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A Thousand Heartbeats: Epilogue

Annika Au Sucrit watched in awe as the baby in her arms yawned. It was just a tiny movement, but it was no less extraordinary to her than a sunrise or a symphony. Lennox was just as dazzled as the child held on to the same finger that carried his wedding ring. He wouldn’t admit aloud that he was terrified in equal measure, but his wife could guess.

Lennox turned his gaze to Annika, telling himself not to be surprised that she’d found something new to excel at. Had there ever been anything she couldn’t do? And this new person—who seemed to have his eyes and her nose—who knew what he might accomplish one day?

They both took a moment to exist in the sweetness of becoming a family of three. They would have more time later, after the streams of visitors, but for now, they stole a few minutes for themselves.

Lennox insisted that they teach their children about her games, about how to hunt and gather the most painted rocks around the palace. Annika insisted upon teaching them his dances, about lacing together hands and spinning until they were dizzy. They both insisted on not giving their children the names of their parents but bestowing them with new ones. And they both insisted on loving the people they made to the point it annoyed them.

And they both vowed, with absolute solemnity, to tell them everything. They would talk about mistakes made on both sides and forgiveness granted by each. They would acknowledge the past, knowing that they couldn’t ignore their history any more than they could constantly apologize for it. And they would trust that if, in a few generations, a lie could erase something, that, in a few more, the truth could restore it.

Annika’s brother—now the duke—and his wife were the first to visit. The queen and her dearest friend—her sister—were both teary-eyed when they stared into the peaceful face of the prince. Escalus, who feared the entire process, was too relieved to see his sister healthy and alive to even notice the baby for several minutes. When Inigo and Blythe came in, Annika passed her son into Blythe’s arms, watching joyfully as another thread sewed together their growing friendship. Lennox worked very hard not to cry when Inigo embraced him, knowing his closest friend was proud of him in ways he could not speak. And Palmer refused to enter the room, but stood watch by the door, tensing every time he heard the slightest cry.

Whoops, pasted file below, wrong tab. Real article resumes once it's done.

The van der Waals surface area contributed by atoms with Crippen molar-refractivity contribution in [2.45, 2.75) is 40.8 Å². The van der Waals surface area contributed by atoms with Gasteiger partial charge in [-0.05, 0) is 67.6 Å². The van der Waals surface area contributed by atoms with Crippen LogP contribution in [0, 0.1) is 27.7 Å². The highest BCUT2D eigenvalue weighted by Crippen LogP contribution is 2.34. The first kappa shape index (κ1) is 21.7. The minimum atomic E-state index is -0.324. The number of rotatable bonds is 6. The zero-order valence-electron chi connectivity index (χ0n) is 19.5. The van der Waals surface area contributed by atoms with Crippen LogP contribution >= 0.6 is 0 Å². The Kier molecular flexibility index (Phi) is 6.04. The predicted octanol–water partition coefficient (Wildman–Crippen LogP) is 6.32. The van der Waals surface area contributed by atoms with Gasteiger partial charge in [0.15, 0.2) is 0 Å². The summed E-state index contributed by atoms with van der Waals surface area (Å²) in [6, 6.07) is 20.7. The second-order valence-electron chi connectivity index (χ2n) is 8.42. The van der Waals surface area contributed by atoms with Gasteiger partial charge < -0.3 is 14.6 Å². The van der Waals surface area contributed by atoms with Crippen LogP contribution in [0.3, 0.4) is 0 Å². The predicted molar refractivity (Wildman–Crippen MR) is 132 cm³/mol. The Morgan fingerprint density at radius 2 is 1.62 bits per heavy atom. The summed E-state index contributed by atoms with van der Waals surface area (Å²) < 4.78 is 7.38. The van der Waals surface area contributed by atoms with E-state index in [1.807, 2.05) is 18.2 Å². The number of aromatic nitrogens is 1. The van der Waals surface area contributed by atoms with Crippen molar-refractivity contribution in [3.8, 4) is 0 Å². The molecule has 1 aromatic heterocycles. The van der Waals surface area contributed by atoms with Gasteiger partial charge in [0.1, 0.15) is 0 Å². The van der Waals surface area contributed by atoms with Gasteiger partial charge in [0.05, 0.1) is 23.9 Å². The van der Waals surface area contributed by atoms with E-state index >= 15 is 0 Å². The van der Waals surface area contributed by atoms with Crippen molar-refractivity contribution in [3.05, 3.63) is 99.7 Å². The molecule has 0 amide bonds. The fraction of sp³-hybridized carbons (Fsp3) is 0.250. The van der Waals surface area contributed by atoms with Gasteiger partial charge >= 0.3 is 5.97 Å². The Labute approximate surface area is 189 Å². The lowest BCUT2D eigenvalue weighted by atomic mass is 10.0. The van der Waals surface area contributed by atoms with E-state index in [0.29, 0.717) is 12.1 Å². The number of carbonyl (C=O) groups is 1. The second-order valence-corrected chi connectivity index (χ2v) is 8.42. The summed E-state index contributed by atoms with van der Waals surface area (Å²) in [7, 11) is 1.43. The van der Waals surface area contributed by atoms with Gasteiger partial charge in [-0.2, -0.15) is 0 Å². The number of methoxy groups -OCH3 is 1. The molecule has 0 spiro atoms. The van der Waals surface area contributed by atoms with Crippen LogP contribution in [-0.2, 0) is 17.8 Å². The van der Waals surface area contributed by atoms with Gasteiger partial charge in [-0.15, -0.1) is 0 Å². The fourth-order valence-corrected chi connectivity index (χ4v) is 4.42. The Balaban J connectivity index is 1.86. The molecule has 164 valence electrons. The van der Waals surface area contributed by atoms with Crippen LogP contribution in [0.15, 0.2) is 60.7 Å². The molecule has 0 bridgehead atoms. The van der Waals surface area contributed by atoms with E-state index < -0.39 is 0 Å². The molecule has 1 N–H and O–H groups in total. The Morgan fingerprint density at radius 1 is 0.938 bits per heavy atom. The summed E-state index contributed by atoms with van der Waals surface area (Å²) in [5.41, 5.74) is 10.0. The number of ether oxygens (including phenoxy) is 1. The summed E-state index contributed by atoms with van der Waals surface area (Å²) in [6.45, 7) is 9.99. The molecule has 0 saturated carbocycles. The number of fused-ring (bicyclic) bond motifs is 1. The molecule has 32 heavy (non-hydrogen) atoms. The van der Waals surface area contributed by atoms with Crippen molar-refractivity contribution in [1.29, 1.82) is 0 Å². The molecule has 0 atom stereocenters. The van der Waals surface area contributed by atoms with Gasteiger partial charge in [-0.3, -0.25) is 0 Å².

There were others, too. Lords and ladies, visiting ambassadors, and a string of common people who brought gifts on behalf of their towns. And, while not everyone was entirely enthusiastic about the changes that had happened over the last year, there was no denying that the young king and queen were doing their best to repair what had been broken, to make something new from a fractured past. So the people, some with happy hearts and some with heavy, abandoned the titles Kadier and Dahrain for Avel.

It wasn’t until much later that Lennox had a moment to catch his breath, holding his son in his arms as his wife fell asleep against his shoulder. They shared everything—the kingdom, the crown, their name—and now they’d made a future together. Each time something good fell into his lap, he found himself tensing, waiting for it to be ripped away. But no such thing happened. There had been challenges with each new step, but they had been manageable; they had been shared.

So, as he held everything precious to him in his arms, he promised himself to join Annika in her optimism. He would hold her hand and walk confidently into the next tomorrow.


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